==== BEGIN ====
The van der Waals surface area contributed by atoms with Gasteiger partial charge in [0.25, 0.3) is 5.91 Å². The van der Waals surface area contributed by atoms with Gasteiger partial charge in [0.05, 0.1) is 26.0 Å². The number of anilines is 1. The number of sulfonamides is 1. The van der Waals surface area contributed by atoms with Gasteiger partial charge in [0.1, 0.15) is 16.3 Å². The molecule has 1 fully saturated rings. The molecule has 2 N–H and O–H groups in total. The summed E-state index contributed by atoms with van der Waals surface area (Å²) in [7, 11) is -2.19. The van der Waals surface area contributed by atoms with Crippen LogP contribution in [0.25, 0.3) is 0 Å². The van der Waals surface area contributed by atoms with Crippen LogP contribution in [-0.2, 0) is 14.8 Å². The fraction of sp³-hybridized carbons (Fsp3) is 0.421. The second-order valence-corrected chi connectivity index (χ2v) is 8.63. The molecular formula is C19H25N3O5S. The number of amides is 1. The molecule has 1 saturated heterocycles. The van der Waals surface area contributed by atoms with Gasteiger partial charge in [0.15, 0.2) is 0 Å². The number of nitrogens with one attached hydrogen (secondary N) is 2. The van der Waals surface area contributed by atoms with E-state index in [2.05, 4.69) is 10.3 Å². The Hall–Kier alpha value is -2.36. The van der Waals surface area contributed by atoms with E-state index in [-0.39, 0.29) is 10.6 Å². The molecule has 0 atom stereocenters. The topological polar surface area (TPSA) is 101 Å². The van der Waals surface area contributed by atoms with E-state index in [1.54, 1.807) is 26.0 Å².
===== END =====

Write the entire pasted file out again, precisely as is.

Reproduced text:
The van der Waals surface area contributed by atoms with Gasteiger partial charge in [0.25, 0.3) is 5.91 Å². The van der Waals surface area contributed by atoms with Gasteiger partial charge in [0.05, 0.1) is 26.0 Å². The number of anilines is 1. The number of sulfonamides is 1. The van der Waals surface area contributed by atoms with Gasteiger partial charge in [0.1, 0.15) is 16.3 Å². The molecule has 1 fully saturated rings. The molecule has 2 N–H and O–H groups in total. The summed E-state index contributed by atoms with van der Waals surface area (Å²) in [7, 11) is -2.19. The van der Waals surface area contributed by atoms with Crippen LogP contribution in [0.25, 0.3) is 0 Å². The van der Waals surface area contributed by atoms with Crippen LogP contribution in [-0.2, 0) is 14.8 Å². The fraction of sp³-hybridized carbons (Fsp3) is 0.421. The second-order valence-corrected chi connectivity index (χ2v) is 8.63. The molecular formula is C19H25N3O5S. The number of amides is 1. The molecule has 1 saturated heterocycles. The van der Waals surface area contributed by atoms with Gasteiger partial charge in [0.15, 0.2) is 0 Å². The number of nitrogens with one attached hydrogen (secondary N) is 2. The van der Waals surface area contributed by atoms with E-state index in [2.05, 4.69) is 10.3 Å². The Hall–Kier alpha value is -2.36. The van der Waals surface area contributed by atoms with E-state index in [-0.39, 0.29) is 10.6 Å². The molecule has 0 atom stereocenters. The topological polar surface area (TPSA) is 101 Å². The van der Waals surface area contributed by atoms with E-state index in [1.54, 1.807) is 26.0 Å².